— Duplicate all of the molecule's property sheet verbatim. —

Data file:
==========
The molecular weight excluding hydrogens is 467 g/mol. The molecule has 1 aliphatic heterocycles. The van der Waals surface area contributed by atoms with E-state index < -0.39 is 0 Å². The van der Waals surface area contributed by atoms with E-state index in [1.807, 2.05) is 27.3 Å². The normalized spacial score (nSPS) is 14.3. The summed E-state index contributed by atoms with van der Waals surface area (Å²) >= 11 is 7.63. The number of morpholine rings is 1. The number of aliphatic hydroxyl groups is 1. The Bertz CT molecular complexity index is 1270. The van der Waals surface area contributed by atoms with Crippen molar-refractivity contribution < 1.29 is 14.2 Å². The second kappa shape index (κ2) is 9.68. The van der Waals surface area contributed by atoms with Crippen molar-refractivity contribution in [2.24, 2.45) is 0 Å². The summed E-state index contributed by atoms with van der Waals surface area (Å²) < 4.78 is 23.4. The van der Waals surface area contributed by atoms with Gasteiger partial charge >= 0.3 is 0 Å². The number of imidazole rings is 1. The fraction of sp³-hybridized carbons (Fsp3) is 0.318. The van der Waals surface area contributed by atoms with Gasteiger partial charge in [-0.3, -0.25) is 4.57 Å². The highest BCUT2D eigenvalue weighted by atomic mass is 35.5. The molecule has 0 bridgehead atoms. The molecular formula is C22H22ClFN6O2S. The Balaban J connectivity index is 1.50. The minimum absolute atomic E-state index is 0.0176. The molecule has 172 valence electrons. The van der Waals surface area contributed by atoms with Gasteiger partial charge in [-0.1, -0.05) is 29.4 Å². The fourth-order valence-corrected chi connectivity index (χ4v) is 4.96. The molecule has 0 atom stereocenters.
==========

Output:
The molecular weight excluding hydrogens is 467 g/mol. The molecule has 1 aliphatic heterocycles. The van der Waals surface area contributed by atoms with E-state index < -0.39 is 0 Å². The van der Waals surface area contributed by atoms with E-state index in [1.807, 2.05) is 27.3 Å². The normalized spacial score (nSPS) is 14.3. The summed E-state index contributed by atoms with van der Waals surface area (Å²) >= 11 is 7.63. The number of morpholine rings is 1. The number of aliphatic hydroxyl groups is 1. The Bertz CT molecular complexity index is 1270. The van der Waals surface area contributed by atoms with Crippen molar-refractivity contribution < 1.29 is 14.2 Å². The second kappa shape index (κ2) is 9.68. The van der Waals surface area contributed by atoms with Crippen molar-refractivity contribution in [2.24, 2.45) is 0 Å². The summed E-state index contributed by atoms with van der Waals surface area (Å²) < 4.78 is 23.4. The van der Waals surface area contributed by atoms with Gasteiger partial charge >= 0.3 is 0 Å². The number of imidazole rings is 1. The fraction of sp³-hybridized carbons (Fsp3) is 0.318. The van der Waals surface area contributed by atoms with Gasteiger partial charge in [-0.3, -0.25) is 4.57 Å². The highest BCUT2D eigenvalue weighted by atomic mass is 35.5. The molecule has 0 bridgehead atoms. The molecular formula is C22H22ClFN6O2S. The Balaban J connectivity index is 1.50. The minimum absolute atomic E-state index is 0.0176. The molecule has 172 valence electrons. The van der Waals surface area contributed by atoms with Gasteiger partial charge in [-0.1, -0.05) is 29.4 Å². The fourth-order valence-corrected chi connectivity index (χ4v) is 4.96. The molecule has 0 atom stereocenters.